By David Patterson
Director of Training, Lotus Gunworks, Alamo Gun Range
Gripping a semi-automatic handgun correctly is essential to recoil management, trigger control, aim, and function. If your grip is incorrect or weak it will be very difficult to achieve consistency and accuracy.
Here are a couple of tips to keep in mind:
Let’s start with the dominant hand (shooting hand). The first point of contact begins with the web of the thumb and index placed high and snug on the backstrap of the pistol. Gripping a pistol too low on the backstrap can result in many problems. For one, it may prevent the trigger finger from contacting the face of the trigger properly, causing the shooter to have to adjust their hand each time to pull the trigger.
Secondly, when the pistol recoils it will tend to flip back. This motion can not only contribute to weakening the shooter’s wrist lock, but can hinder quick, accurate follow up shots. Additionally, excess movement of this sort increases the chance of a stoppage (commonly known as a “jam”). Achieving a proper grip and maintaining stability in the wrists and arms provides a stable platform for the pistol to cycle properly.
Space between the web of the thumb and the beavertail (the high curve in the backstrap) indicates the hand is too low on the grip.
Web of the thumb is high and snug in the beavertail allowing for more control.
There are various schools of thought on grip pressure. A good starting point would be to use as much pressure as you would for a firm handshake. Regardless of the description, a few things hold true. For obvious reasons, one’s grip cannot be so hard that it causes the hand to shake, however, the gun cannot be allowed to shift around in the hand while firing. Some beginning shooters tend to “milk” or heel the pistol. This can result from not having a firm enough grip to begin with, then tensing up as one anticipates firing the pistol. Heeling the grip will usually cause shots to break high as the palm pushes into the back strap, sending the muzzle upward just before firing. Milking the grip with the fingers may cause shots to break low as the fingers tense and pull the pistol down. Maintaining a very firm yet comfortable and controlled grip with the dominant hand is essential.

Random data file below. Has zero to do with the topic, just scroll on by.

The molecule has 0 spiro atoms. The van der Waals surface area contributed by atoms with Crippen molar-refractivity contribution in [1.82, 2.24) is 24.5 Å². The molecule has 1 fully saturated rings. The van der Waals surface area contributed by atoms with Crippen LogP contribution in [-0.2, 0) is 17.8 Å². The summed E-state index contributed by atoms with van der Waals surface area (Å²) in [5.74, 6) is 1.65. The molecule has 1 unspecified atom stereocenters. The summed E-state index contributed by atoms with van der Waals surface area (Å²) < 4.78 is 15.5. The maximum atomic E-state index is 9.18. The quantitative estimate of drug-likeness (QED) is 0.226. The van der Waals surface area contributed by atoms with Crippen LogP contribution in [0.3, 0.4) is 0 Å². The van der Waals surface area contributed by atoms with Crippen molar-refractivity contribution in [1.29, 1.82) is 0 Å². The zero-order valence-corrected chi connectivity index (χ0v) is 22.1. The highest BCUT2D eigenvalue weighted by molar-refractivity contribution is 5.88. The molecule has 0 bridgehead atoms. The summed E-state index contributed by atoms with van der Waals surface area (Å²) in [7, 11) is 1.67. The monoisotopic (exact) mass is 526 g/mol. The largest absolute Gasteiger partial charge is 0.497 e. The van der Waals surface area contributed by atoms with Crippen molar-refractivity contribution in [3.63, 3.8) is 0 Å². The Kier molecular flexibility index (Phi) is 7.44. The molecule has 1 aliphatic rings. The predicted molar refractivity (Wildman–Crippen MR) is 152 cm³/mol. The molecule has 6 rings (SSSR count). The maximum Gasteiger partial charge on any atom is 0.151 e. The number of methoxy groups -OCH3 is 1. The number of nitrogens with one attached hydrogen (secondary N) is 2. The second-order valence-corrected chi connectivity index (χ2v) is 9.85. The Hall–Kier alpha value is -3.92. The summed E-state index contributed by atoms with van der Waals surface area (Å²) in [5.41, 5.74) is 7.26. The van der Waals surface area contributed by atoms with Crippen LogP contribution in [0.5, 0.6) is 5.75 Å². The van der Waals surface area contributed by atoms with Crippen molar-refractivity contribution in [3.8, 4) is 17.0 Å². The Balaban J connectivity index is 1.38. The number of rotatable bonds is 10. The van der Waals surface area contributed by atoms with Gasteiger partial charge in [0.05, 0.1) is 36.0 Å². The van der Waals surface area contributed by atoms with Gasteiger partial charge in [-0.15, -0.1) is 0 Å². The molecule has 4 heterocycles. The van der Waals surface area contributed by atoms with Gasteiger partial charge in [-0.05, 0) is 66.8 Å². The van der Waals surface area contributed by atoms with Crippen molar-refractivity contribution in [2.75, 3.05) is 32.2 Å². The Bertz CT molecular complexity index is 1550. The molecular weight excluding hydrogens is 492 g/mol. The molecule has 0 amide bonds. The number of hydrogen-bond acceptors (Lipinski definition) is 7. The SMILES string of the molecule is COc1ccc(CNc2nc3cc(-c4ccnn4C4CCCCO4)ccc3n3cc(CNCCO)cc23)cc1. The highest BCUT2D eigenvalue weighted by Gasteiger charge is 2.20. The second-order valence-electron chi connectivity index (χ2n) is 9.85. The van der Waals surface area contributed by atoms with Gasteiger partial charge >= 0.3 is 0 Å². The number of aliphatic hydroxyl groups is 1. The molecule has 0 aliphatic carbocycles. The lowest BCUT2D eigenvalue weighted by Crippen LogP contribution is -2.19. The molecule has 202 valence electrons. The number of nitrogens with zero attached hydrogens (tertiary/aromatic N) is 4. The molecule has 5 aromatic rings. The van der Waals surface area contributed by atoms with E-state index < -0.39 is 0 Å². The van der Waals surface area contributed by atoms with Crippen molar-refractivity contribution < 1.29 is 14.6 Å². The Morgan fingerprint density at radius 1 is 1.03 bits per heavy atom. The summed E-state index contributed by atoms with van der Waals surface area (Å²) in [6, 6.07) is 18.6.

The support hand is vital for controlling and stabilizing the pistol. When adding the support hand, relax the thumb of your dominant hand first to create space between your fingers and palm. Now, wrap the fingers of your support hand around the front of your dominant hand such that the fingertips of the support hand contact or come close to contacting the knuckles of your dominant hand (placement will depend on the size of the shooter’s hand). Make sure your support hand index finger is against the bottom of the trigger guard. The thumb and heel of your support hand should fit inside the space you created with your dominant hand like a piece of a puzzle. Your support hand should contact as much of the grip as possible. Angle your support hand wrist forward. The support hand thumb should rest on the frame parallel with the barrel. Some shooters prefer a more “thumbs up” grip, but I like the thumbs forward grip as it gives the shooter a point of reference for aiming the gun. A thumbs high approach can impede the movement of the slide with enough pressure.
While commonly used in revolver shooting, this two-handed grip does not work well for semi-automatic handguns. The thumb should never be placed behind the slide of a semi-automatic pistol. The powerful rearward movement of the slide will cause injury to the thumb.
This grip commonly known as “Tea-cupping”, is not optimal because the support hand has insufficient contact with the grip providing little support.
Gripping the dominant arm provides little to no support when shooting. Better to just shoot with one hand.
Many instructors recommend roughly a 60/40% ratio of gripping pressure between the two hands, with the support hand having the most pressure. I think this can vary from person to person, but regardless, the pistol should not move in your hands when firing. When you fire a shot, if the pistol shifts in your hands and you need to readjust, you are not gripping firmly enough. Adjust the grip pressure until you feel the pistol is stable from shot to shot.
This article describes what I’d call the standard grip for a semi-automatic pistol, however there are variations and numerous approaches to achieving grip pressure, balance, and hand position. It may take some time and experimentation to establish a grip that works the best for you. Seeking good instruction is always worthwhile and can often get you where you need to be quicker than trial and error on your own. Be patient and persistent. Strong fundamentals are the keys to success!
For more information contact The Alamo at 239-593-0232